6 July 2012
From Commercial Property Blog
But I was interested to see that the gist of recommendations laid out by BNP Paribas Real Estate and its expert panel in its Housing the Nation report was that it’s down to government - of both the local and national varieties - to ensure more housing is delivered. As panelists pointed out at the report’s launch last night, it’s the responsibility of local authorities to make sure their residents are housed.
Can the crisis be solved simply by our esteemed leaders in Westminster taking steps to sort things out? I’m not convinced.
Take mortgage lending, for example. BNP PR recommended that “more government-backed mortgages” along the lines of the NewBuy scheme (which provides first-time buyers with government-guaranteed 95% mortgages) are needed if we are to ease “prohibitive deposit levels and lending criteria”. Increasing demand would - as basic economics states - take huge steps towards increasing supply.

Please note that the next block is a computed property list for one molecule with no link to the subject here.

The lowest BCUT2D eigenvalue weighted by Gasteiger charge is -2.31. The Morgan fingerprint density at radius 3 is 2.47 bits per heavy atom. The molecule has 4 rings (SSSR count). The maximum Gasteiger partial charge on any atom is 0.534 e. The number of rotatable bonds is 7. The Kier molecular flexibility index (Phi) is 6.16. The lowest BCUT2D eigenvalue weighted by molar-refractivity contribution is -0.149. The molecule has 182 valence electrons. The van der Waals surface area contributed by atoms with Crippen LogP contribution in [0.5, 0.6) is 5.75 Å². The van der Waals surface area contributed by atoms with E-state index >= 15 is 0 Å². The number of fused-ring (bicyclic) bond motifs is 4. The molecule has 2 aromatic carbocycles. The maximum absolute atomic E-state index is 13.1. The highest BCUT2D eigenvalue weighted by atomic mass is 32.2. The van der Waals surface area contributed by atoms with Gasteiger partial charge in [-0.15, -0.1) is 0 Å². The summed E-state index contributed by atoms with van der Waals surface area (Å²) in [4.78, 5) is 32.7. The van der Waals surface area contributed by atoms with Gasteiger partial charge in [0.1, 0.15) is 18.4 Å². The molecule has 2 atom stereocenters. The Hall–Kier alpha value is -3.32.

But so far, NewBuy has yet to achieve anything like the 100,000 completions it was hoped. In fact, three months after its launch, figures by Canaccord Genuity suggested the grand total was more like - er, five. That was largely down to an average lending rate of 5-6% - not the kind of rate a first-time buyer wants to be saddled with.
In exactly the same way the government’s desperately tried to increase banks’ lending to businesses by persuading them to sign up to lending targets which they then flagrantly ignored, banks have drawn the line when it comes to government-backed lending to first-time buyers. The message is, you can’t ask us to lend to customers we can’t be sure will pay us back at the same time as asking us to boost the capital we hold.
Unfortunately for us first-time buyers, that means the government will continue to look pretty helpless when it comes to trying to increase the number of housing completions back up to pre-2009 levels. Ah well. Perhaps things will be different for our grandchilden…